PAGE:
A poll of Muslim Americans released last Tuesday by The Pew Research Center found them largely integrated and content with mainstream American society.
However, despite their general moderation, Muslim Americans held distinctly different views than the American public on several issues.
Only 40 percent of the US Muslim community believe that the 9/11 attacks were committed by Arabs. 5 percent of US Muslims stated that they had a favorable view of Al-Qaeda.
They overwhelming oppose the war in Iraq (75 percent opposed vs. 12 percent supportive) and are sharply divided over military action in Afghanistan (48 percent opposed vs. 35 percent supportive).
They strongly opposed the use of suicide bombing. Only 8 percent said they believed suicide bombings were often or sometimes justified while 83 percent declared them rarely or never justified.
Muslims under 30 were more likely to hold radical views than their elders. 9 percent of young Muslims held a favorable opinion of Al-Qaeda and 26 percent believed suicide bombings were often or sometimes justified.
They were also significantly more religious than their parents, with greater mosque attendance (50 percent under 30 attend mosque weekly compared to 35 percent of those over 30) and they are more likely to identify themselves as highly religious.
Social indicators showed US Muslims were at near parity with the American public by most measures. US Muslims mirrored Americans as a whole in education, income, and overall happiness. Given that 39 percent of US Muslims have immigrated to the US after 1990, this is an impressive and rapid feat of integration.
However, discrimination remains a problem in the Muslim community. One-third of US Muslims reported experiencing an act of discrimination towards them within the last year.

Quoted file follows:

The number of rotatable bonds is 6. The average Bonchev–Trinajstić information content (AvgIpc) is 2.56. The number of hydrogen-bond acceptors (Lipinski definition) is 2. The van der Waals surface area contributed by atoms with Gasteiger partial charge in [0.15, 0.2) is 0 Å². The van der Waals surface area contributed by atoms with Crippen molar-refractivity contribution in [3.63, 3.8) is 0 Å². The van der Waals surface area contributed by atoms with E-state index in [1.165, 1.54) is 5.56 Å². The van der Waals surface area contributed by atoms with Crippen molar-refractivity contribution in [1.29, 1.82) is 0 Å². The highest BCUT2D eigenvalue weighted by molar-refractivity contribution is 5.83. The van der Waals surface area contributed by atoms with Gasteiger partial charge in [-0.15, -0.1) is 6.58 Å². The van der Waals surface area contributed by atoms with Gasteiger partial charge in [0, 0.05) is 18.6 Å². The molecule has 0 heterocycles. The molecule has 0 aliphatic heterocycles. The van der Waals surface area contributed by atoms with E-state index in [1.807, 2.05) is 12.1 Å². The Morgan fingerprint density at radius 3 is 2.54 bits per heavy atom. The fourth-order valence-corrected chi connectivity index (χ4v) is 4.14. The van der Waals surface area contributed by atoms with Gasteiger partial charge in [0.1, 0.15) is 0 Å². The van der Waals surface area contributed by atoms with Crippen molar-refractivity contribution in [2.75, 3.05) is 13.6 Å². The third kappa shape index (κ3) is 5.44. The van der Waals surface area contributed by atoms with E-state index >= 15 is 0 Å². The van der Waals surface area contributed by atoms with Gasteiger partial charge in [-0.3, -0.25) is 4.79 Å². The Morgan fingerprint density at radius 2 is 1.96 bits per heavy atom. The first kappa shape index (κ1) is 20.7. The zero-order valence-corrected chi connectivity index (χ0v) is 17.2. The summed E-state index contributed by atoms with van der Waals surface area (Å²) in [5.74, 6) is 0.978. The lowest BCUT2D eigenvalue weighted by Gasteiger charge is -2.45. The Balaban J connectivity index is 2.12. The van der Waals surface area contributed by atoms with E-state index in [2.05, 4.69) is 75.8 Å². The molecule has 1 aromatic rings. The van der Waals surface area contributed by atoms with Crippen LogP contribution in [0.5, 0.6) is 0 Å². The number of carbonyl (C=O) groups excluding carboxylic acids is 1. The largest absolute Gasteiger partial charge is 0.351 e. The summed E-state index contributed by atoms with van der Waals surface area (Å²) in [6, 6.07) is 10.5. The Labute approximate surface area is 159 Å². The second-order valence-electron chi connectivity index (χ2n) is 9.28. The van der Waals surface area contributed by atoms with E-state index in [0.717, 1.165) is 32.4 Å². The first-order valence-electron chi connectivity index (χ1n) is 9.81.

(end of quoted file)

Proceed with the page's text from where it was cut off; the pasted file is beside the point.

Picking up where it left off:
Despite lingering prejudice, US Muslims were categorically more economically and socially integrated and less radical than their European counterparts.
Reactions to the poll have been mixed. While some have been comforted by the wide-scale Muslim American integration, others have decried the poll results as disturbing.
Ahmed Badeir, executive director for the Tampa center for the Council of American Islamic Relations, America’s largest Muslim advocacy group, said on MSNBC last Thursday The number of people who said they favor Al-Qaeda is less than 5 percent and within the margin of error of the survey.
“We see it as a tiny percentage that s really insignificant, but let s face it, one person favoring Al-Qaeda is one too many to have and we have to do a better job, Muslims and non-Muslims, to make sure that the youth or whoever has favorable views of Al-Qaeda no longer exists.
In general however, he stressed that these numbers are consistent with other Americans throughout the country.
However, Zuhdi Jasser, chairman of the Arizona-based American Islamic Forum for Democracy told The Washington Times, We should be disturbed that 26 percent of these young people support an ideology in which the ends justify the means.
Steve Emerson, executive director of the Investigative Project on Terrorism, said on CNN Headline News Wednesday that this poll shows that “the U.S. public or the U.S. politicians have been in denial. The U.S. media has been in denial.
Emerson added that, “There’s a certain political correctness going on here.